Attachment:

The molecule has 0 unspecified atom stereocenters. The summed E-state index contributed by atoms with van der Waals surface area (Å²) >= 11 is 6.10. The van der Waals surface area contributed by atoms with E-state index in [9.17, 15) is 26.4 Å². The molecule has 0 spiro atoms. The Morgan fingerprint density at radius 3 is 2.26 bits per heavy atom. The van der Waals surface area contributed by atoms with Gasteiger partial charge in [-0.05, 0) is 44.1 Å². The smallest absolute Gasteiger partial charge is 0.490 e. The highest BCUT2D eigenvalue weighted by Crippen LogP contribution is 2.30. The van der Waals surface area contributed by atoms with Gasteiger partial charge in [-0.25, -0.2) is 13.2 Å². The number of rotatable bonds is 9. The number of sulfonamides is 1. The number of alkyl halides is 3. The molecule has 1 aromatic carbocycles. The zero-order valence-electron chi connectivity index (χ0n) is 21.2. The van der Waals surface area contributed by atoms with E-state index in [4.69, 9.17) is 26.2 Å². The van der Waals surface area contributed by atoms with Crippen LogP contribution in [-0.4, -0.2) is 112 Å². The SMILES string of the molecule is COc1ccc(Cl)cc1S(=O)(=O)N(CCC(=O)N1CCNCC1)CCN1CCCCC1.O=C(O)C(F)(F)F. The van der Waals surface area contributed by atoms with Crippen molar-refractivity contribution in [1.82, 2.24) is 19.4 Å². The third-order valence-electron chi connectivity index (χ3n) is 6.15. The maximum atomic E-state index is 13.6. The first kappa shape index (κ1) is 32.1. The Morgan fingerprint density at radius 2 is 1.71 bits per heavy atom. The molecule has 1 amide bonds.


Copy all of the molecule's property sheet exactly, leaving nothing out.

The molecule has 0 unspecified atom stereocenters. The summed E-state index contributed by atoms with van der Waals surface area (Å²) >= 11 is 6.10. The van der Waals surface area contributed by atoms with E-state index in [9.17, 15) is 26.4 Å². The molecule has 0 spiro atoms. The Morgan fingerprint density at radius 3 is 2.26 bits per heavy atom. The van der Waals surface area contributed by atoms with Gasteiger partial charge in [-0.05, 0) is 44.1 Å². The smallest absolute Gasteiger partial charge is 0.490 e. The highest BCUT2D eigenvalue weighted by Crippen LogP contribution is 2.30. The van der Waals surface area contributed by atoms with Gasteiger partial charge in [-0.25, -0.2) is 13.2 Å². The number of rotatable bonds is 9. The number of sulfonamides is 1. The number of alkyl halides is 3. The molecule has 1 aromatic carbocycles. The zero-order valence-electron chi connectivity index (χ0n) is 21.2. The van der Waals surface area contributed by atoms with E-state index in [4.69, 9.17) is 26.2 Å². The van der Waals surface area contributed by atoms with Crippen LogP contribution in [-0.4, -0.2) is 112 Å². The SMILES string of the molecule is COc1ccc(Cl)cc1S(=O)(=O)N(CCC(=O)N1CCNCC1)CCN1CCCCC1.O=C(O)C(F)(F)F. The van der Waals surface area contributed by atoms with Crippen molar-refractivity contribution in [1.82, 2.24) is 19.4 Å². The third-order valence-electron chi connectivity index (χ3n) is 6.15. The maximum atomic E-state index is 13.6. The first kappa shape index (κ1) is 32.1. The Morgan fingerprint density at radius 2 is 1.71 bits per heavy atom. The molecule has 1 amide bonds.